Storms and tornadoes in the United States to start the year 2023 04/01/2023

Tornado in Maroa, Illinois on Tuesday, January 3, 2023 – photos via Nick C.

At the start of 2023, several virulent thunderstorms hit the United States. Tornadoes were observed, causing damage in several municipalities.

Twenty tornado reports!

In the United States, the year 2023 got off to a flying start in terms of tornadic activity! After making headlines at the end of December for a flow of polar air, the country is witnessing virulent storm bursts at the start of the year. On the days of Monday 2 and Tuesday 3 January 2022 alone, the American meteorological organization counted 20 return reports (red dots on the map) on its territory! The strongest thunderstorms affected eastern Oklahoma, northern Louisiana, Arkansas, Illinois, Tennessee, Mississippi, Alabama and Georgia. They reached the southeastern states this Wednesday, January 4.

Reports of violent phenomena in the USA on January 2 & 3, 2023 (red = tornado, green = hail, blue = gusts) – via NOAA

The state of Illinois was one of the hardest hit. On Tuesday, January 3, 2023 alone, the official weather services recorded 6 tornado reports in this state alone! Most of the activity was concentrated east of the city of Springfield where several tornado hunters managed to intercept the vortex phenomena. The images below were taken near the small town of Maroa.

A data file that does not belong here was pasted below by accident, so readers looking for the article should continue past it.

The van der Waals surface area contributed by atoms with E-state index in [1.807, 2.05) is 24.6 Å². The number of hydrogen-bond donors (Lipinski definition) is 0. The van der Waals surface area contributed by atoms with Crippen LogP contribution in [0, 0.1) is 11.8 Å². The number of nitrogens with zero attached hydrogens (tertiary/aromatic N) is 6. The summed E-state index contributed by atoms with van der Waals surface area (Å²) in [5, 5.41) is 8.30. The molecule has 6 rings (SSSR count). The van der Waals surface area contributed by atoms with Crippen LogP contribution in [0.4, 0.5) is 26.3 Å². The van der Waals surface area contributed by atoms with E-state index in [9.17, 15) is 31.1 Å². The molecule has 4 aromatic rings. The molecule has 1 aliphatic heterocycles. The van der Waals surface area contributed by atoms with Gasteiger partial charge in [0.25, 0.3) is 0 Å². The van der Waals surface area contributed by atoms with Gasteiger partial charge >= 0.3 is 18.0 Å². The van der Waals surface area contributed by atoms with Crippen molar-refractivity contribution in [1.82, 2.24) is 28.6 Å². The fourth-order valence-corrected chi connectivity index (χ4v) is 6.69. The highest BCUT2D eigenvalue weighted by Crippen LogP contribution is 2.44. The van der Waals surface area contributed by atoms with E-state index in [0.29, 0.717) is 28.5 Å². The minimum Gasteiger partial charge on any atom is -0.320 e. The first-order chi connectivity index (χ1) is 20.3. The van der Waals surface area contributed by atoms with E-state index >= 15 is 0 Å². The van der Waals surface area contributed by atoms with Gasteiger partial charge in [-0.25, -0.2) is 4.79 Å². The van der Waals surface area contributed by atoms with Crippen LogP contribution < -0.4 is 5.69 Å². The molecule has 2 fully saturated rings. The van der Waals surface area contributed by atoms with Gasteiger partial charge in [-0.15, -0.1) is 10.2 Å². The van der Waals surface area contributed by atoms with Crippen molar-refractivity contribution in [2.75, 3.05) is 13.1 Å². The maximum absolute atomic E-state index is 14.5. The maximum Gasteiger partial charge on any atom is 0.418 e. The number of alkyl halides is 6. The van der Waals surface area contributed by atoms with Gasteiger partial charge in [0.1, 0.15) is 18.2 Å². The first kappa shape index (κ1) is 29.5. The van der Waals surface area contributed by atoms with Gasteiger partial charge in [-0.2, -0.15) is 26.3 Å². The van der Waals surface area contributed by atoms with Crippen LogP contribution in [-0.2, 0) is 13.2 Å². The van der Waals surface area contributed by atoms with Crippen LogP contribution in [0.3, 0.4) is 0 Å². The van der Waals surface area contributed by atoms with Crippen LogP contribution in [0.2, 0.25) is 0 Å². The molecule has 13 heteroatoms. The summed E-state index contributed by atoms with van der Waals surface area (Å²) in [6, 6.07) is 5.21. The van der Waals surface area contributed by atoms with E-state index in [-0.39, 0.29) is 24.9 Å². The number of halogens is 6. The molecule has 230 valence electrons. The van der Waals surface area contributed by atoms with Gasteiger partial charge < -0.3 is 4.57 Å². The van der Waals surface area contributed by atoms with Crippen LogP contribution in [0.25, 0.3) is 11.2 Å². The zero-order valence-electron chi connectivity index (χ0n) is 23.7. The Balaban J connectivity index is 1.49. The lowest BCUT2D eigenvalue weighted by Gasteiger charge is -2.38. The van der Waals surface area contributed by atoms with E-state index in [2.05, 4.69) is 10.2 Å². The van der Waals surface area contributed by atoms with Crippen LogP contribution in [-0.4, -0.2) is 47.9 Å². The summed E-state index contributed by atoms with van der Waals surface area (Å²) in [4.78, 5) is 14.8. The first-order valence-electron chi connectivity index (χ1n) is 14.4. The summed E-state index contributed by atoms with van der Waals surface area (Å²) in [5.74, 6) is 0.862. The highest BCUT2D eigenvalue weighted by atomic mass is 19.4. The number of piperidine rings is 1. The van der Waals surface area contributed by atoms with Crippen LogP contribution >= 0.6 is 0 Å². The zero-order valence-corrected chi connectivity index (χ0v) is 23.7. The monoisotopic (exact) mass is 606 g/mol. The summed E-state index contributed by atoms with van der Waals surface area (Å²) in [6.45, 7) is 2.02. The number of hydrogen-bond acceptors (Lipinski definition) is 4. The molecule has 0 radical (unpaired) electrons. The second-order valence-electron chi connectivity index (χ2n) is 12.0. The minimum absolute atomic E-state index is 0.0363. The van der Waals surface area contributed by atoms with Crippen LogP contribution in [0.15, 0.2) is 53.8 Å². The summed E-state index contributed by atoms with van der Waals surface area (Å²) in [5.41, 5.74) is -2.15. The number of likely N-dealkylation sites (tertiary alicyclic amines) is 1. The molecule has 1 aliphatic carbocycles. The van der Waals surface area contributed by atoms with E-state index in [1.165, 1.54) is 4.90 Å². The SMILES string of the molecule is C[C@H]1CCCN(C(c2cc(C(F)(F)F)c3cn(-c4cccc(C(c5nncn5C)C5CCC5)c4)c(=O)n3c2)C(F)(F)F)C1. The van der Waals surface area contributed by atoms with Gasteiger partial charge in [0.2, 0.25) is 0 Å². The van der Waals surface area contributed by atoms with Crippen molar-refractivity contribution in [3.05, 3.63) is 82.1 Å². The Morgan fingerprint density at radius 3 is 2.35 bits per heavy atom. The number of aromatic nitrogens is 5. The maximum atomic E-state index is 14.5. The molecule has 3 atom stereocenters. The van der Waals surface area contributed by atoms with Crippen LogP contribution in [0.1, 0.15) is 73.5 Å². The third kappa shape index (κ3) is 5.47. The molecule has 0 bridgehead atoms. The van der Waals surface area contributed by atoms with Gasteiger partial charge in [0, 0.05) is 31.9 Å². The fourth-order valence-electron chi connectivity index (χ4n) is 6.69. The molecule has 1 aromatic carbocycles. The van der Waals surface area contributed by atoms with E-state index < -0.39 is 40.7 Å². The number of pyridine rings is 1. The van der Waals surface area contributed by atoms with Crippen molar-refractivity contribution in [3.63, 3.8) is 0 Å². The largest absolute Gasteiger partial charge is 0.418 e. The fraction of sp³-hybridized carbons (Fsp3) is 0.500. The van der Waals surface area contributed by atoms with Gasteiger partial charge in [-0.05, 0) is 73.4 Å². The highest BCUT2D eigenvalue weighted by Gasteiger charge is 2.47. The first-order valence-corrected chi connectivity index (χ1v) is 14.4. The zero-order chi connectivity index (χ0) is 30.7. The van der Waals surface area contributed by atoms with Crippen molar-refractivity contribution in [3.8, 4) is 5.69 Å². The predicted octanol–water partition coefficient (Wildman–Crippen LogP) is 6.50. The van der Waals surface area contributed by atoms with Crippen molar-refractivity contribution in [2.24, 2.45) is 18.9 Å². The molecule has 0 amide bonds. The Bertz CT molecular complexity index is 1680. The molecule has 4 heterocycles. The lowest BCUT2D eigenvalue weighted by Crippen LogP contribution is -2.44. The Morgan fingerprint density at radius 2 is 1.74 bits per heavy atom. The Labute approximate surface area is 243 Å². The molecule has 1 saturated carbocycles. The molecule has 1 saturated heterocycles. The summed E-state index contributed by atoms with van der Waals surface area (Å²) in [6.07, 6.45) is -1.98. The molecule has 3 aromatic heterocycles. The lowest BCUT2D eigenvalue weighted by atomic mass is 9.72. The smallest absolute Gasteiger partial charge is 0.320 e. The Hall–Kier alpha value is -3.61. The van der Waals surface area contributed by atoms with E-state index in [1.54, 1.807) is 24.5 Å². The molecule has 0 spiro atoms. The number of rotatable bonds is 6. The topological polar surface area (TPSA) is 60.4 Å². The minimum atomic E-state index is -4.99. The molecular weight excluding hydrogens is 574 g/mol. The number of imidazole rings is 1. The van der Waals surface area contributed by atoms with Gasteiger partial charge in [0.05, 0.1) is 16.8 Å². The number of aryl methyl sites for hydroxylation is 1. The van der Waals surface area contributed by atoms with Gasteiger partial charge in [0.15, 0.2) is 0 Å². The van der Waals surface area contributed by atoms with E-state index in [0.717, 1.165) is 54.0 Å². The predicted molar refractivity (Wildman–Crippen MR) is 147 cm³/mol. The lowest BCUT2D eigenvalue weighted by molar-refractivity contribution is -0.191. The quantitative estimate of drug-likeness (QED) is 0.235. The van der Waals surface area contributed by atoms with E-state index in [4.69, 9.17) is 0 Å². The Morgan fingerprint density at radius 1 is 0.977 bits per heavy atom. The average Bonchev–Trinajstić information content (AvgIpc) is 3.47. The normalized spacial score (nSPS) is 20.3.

Tornado in Maroa, Illinois on Tuesday, January 3, 2023 – photos via Nick C.

Several municipalities suffered significant damage from the passage of the tornadoes, although these mainly affected sparsely populated areas. The small village of Montrose in Arkansas, populated by just 243 people, was unlucky. It was hit by a tornado on the night of January 3, 2023, which destroyed several homes as shown in the image below. The tornado crossed the main arteries of the small town.

Tornado damage in Montrose, Arkansas on Tuesday, January 3, 2023 – via Jordan Hall

Note that if the tornado season is accentuated especially in the spring, it is still not uncommon to observe them in January in the southeastern states, when the warm and humid air coming up from the Gulf of Mexico collides with cold air masses from the north.

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